Surely the desire to make the world a better place is the point of science? This is surely why our government tells us again and again that we need more pupils studying STEM subjects at A Level and beyond? However, it’s not enough just to knuckle down to work at school in these subjects and secure A or A* grades. You must have the communication skills to engage with the outside world, and to apply your scientific knowledge to the betterment of mankind. Scientific researchers, whether in Engineering, Medicine or Physics need to be able to communicate what it is they hope to achieve in order to secure the hundreds of thousands of pounds of funding required to undertake their research projects. Merely having a good idea on paper isn’t sufficient; you have to get those responsible for allocating research funds motivated by your vision and confident in your ability to deliver.

So what does this mean for my son? My message is that we dare not neglect what goes on outside the classroom. It is not enough for LGS boys just to turn up at school at 8.30 each morning, to focus in lessons and then to leave at 4 pm. They may get into a good university, but we are looking to prepare boys for success at 25 or 30, not just at age 18. They need a much broader range of skills and experiences to thrive in their professional lives.

My colleagues put on a huge number of co-curricular and para-academic clubs and activities for boys of all ages and aptitudes. The co-curricular, whether sport, outdoor pursuits or drama, helps to build up the resilience required of a researcher when the first (and second, and third) approach fails. The co-curricular helps to develop teamwork and the ability to communicate. By ‘para-academic’, I mean those activities that are connected to academic classroom-based learning but where the focus is intellectual curiosity rather than just examination success. Unfortunately, GCSE and A Level specifications can be rather limiting. You’ll be aware that new syllabuses have been introduced in the last two years, increasing the content. An unfortunate consequence is that teachers have to prioritise the syllabus content and have a limited opportunity to give boys the freedom to explore the subject in innovative ways. However, in subject societies and para-academic clubs like TeenTech, where Mrs Kaur has had great success with several groups of LGS boys in recent years, there is no syllabus! Boys have the chance to explore personal areas of interest and to combine their knowledge of several academic disciplines.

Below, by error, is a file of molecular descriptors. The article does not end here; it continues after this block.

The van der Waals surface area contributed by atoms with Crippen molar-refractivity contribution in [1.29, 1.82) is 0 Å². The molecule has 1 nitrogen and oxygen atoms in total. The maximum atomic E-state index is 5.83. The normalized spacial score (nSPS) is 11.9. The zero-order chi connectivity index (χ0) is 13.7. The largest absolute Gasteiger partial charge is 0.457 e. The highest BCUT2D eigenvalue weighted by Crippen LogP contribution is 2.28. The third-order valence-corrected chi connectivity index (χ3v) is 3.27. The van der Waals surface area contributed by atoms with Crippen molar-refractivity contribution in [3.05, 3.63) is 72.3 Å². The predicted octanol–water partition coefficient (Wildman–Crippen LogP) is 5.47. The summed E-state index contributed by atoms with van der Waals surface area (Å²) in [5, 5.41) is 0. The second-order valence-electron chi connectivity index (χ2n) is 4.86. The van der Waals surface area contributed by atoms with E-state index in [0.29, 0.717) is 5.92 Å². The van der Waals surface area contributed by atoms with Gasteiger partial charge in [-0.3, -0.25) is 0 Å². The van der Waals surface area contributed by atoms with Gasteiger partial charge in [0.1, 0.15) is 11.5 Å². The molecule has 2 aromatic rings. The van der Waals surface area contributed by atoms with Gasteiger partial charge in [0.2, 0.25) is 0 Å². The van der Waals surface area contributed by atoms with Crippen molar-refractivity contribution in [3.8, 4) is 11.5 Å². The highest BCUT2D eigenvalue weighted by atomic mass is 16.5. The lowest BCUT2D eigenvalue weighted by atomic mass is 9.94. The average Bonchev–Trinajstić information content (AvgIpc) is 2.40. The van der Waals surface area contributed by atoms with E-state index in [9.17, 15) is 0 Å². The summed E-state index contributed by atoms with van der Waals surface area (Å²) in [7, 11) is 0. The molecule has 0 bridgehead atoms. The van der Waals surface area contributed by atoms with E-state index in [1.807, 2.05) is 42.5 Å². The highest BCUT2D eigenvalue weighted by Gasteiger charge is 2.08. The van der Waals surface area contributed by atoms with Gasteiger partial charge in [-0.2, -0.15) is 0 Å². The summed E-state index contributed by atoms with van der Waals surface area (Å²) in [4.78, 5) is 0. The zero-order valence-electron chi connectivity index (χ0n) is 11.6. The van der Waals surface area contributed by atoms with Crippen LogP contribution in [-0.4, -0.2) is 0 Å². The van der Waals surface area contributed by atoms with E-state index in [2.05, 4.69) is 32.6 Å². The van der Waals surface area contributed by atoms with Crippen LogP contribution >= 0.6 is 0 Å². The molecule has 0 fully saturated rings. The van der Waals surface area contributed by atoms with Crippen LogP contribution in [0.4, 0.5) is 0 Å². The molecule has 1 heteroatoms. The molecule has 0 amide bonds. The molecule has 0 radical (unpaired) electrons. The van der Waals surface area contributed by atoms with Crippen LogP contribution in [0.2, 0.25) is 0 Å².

I’m sorry if my message from the Big Bang success sounds familiar, but I do believe it is worth restating. Lessons alone don’t make a well-rounded young man, even if he achieves a set of top grades. He needs to have a variety of experiences throughout his LGS career so that he will have the skills to apply the knowledge acquired in his study. In Year 7, enthusiastic boys try everything during a whirlwind year, but there is the risk that some boys try to ignore optional activities once they move into the tricky years of adolescence. We must, teachers and parents, encourage them to remain involved so that they can grow into multi-dimensional young men ready to excel in their chosen field.

 

Heron